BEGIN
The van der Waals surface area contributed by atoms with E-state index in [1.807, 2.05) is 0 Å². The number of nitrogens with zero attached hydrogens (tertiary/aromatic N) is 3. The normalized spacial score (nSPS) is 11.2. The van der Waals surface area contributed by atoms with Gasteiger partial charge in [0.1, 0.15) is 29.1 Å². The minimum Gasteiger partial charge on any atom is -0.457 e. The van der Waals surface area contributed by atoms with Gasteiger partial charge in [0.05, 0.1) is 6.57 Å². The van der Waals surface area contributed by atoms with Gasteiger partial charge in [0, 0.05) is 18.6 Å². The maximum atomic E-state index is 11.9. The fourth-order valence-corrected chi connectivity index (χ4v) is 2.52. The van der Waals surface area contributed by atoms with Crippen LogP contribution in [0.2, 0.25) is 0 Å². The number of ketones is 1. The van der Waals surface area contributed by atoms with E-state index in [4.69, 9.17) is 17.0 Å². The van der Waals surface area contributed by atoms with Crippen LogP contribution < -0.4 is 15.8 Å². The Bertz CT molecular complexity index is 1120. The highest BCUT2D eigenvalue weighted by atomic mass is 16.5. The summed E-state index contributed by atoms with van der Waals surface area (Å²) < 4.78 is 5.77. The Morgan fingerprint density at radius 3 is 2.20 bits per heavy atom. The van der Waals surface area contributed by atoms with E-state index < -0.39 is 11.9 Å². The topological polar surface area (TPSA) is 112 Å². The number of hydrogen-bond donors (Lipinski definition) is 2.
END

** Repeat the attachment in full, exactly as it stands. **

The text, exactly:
The van der Waals surface area contributed by atoms with E-state index in [1.807, 2.05) is 0 Å². The number of nitrogens with zero attached hydrogens (tertiary/aromatic N) is 3. The normalized spacial score (nSPS) is 11.2. The van der Waals surface area contributed by atoms with Gasteiger partial charge in [0.1, 0.15) is 29.1 Å². The minimum Gasteiger partial charge on any atom is -0.457 e. The van der Waals surface area contributed by atoms with Gasteiger partial charge in [0.05, 0.1) is 6.57 Å². The van der Waals surface area contributed by atoms with Gasteiger partial charge in [0, 0.05) is 18.6 Å². The maximum atomic E-state index is 11.9. The fourth-order valence-corrected chi connectivity index (χ4v) is 2.52. The van der Waals surface area contributed by atoms with Crippen LogP contribution in [0.2, 0.25) is 0 Å². The number of ketones is 1. The van der Waals surface area contributed by atoms with E-state index in [4.69, 9.17) is 17.0 Å². The van der Waals surface area contributed by atoms with Crippen LogP contribution < -0.4 is 15.8 Å². The Bertz CT molecular complexity index is 1120. The highest BCUT2D eigenvalue weighted by atomic mass is 16.5. The summed E-state index contributed by atoms with van der Waals surface area (Å²) < 4.78 is 5.77. The Morgan fingerprint density at radius 3 is 2.20 bits per heavy atom. The van der Waals surface area contributed by atoms with E-state index < -0.39 is 11.9 Å². The topological polar surface area (TPSA) is 112 Å². The number of hydrogen-bond donors (Lipinski definition) is 2.